Turkey said that the tendency to label immigrants as scapegoats for the ills of economic systems was a dangerous phenomenon. With more than 4 million of its citizens living abroad, Turkey was always vigilant about the emergence of xenophobia. Punitive measures were not sufficient and efforts must be increased to ensure that legal and political systems reflected the cultural and religious diversity of societies and the international community must seize every opportunity to eradicate discrimination.
Algeria said that racism still existed despite the significant efforts to fight it throughout the world. Rejection of a person who was different continued and new phenomena were merging such as xenophobic speech. Everyone must take action to reverse the negative trends of racism and xenophobia and the international community must adopt reactive and preventive measures to strengthen this fight.
Tunisia said it was of utmost importance that high ranking leaders of States and politicians took a clear stand against racial discrimination and xenophobia and their instrumentalization in political life. Democracy was incompatible with racism and the fight against racism demanded that all take a firm commitment, go beyond rhetoric and combat all forms of discrimination on racial and ethnic grounds.
Russian Federation said that racism and xenophobic slogans were on the rise and that Nazism was being revived in many European Union countries. The latest of such Nazi gatherings had recently taken place in Riga, where some members of the Latvian Parliament were not ashamed to appear under flags featuring Nazi symbols. Although freedom of assembly was generally respected, nevertheless such gatherings should not be allowed. It was inadmissible for European Union authorities not to react to Nazi parades.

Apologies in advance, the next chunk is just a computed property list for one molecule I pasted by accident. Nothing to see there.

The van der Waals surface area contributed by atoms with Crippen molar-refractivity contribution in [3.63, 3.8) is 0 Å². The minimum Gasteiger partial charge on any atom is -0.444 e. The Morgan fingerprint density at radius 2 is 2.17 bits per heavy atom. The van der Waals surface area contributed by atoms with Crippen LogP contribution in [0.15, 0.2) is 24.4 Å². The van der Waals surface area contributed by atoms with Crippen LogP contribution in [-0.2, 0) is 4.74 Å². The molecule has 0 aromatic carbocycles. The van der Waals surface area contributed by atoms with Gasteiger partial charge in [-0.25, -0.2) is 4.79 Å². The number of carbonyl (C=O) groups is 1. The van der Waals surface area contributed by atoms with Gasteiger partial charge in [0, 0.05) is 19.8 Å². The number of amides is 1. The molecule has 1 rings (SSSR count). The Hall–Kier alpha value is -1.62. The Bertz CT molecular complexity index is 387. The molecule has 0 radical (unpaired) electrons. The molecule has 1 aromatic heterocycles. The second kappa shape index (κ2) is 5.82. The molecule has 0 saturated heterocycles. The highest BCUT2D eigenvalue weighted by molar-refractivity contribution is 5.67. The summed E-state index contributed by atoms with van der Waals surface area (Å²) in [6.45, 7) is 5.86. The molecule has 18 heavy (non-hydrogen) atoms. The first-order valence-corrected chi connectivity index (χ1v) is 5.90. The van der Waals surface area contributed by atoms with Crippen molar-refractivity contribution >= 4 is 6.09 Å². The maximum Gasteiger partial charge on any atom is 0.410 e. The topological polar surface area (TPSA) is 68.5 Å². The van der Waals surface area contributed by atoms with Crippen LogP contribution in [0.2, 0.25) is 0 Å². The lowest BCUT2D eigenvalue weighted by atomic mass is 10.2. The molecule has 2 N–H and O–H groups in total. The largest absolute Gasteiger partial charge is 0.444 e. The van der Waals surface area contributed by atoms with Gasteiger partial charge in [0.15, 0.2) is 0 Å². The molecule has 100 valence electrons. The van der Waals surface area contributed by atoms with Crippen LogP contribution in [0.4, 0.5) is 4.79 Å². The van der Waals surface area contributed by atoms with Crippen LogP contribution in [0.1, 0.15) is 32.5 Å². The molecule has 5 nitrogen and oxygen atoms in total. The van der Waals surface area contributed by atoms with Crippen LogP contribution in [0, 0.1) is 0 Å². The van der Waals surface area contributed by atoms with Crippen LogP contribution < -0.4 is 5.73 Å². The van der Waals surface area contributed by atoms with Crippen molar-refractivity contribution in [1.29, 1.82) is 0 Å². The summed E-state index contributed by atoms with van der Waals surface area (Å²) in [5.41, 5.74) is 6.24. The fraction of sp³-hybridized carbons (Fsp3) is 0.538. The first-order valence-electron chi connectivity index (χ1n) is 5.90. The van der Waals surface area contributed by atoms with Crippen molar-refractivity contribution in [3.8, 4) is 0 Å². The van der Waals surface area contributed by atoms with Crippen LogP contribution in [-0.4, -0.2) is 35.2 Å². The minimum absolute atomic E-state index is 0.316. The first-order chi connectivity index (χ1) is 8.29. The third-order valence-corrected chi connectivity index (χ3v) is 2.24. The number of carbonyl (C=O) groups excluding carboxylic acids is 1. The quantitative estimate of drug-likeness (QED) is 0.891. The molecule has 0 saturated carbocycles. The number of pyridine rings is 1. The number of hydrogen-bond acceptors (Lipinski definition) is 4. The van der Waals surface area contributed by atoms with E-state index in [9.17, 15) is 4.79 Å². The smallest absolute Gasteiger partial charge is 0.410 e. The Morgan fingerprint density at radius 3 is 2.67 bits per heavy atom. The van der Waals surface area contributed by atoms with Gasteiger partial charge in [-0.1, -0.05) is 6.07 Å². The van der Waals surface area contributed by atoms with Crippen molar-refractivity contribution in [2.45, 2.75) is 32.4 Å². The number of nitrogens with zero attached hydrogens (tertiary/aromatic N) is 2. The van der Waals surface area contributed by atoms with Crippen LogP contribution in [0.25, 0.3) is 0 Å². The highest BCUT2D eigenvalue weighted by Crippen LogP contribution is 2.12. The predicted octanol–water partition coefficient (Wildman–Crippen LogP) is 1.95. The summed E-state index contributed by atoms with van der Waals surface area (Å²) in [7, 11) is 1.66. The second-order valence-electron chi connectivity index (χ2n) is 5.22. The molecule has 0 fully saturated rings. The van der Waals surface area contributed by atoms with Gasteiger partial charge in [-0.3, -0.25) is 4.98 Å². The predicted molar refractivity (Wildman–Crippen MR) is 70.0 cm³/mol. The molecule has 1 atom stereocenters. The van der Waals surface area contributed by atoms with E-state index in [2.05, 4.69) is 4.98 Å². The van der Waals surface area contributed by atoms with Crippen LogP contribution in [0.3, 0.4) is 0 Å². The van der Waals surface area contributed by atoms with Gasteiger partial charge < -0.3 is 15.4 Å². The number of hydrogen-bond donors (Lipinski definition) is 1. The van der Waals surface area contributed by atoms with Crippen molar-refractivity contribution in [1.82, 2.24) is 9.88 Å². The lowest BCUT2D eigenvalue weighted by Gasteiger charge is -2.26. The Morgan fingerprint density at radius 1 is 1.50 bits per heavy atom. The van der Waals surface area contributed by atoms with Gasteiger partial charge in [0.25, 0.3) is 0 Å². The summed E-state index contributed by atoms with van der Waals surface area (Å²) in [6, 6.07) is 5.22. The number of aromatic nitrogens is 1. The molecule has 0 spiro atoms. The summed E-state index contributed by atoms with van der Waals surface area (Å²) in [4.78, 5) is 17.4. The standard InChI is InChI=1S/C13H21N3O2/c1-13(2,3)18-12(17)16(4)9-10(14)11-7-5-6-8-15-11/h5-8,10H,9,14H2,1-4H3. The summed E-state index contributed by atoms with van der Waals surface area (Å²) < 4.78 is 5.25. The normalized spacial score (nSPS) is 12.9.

Senegal said that the persistent occurrence of racist and xenophobic acts of violence against the background of the economic crisis made it necessary to strengthen efforts to combat racial discrimination, xenophobia, and related intolerance. Following celebrations of the tenth anniversary of the Durban Declaration and Programme of Action in 2011, the celebrations of the International Year of Persons of African Descent was an opportunity to ensure the improvement of the situation of persons of African descent who were vulnerable.
Iran said that it regarded the principle of combating racism and racial discrimination as one of the bedrocks for the realization of human rights. Racism and racial discrimination touched on the fabric of societies and negatively affected social cohesion and inclusion, which consequently led to marginalization and exclusion of certain racial and ethnic groups. In recent years, incidents of incitement to racial and religious hatred had been on the rise in Western countries.
Cuba said that the Conference continued to be a landmark in the fight for the equality of rights, but the full implementation of the Durban Declaration had not yet occurred. In the face of this undeniable reality the provisions of the Declaration should be implemented. Political will was still lacking. Cuba was determined to support initiatives and appealed to States to commit themselves to fight against this scourge.
Latvia said that this year’s theme, racism and sport, was highly relevant, taking into account that the problem of racism in sports all over the world was disturbing. Latvia believed that the prevention and adequate measures to fight all forms of violence and intolerance in sports should remain a priority. Latvia fully rejected the statement made by the Russian delegation. Latvia had clearly and repeatedly stated that it condemned in absolute terms all totalitarian ideologies.
Council of Europe said it wished to take this opportunity to share with the Council the statement made by its Parliamentary Assembly on the occasion of the International Day for the Elimination of Racial Discrimination, dedicated this year to racism and sport. The statement called upon sport leaders, athletes and public authorities to firmly condemn any discourse or act of a racist nature and to promote respect, tolerance and solidarity as fundamental values.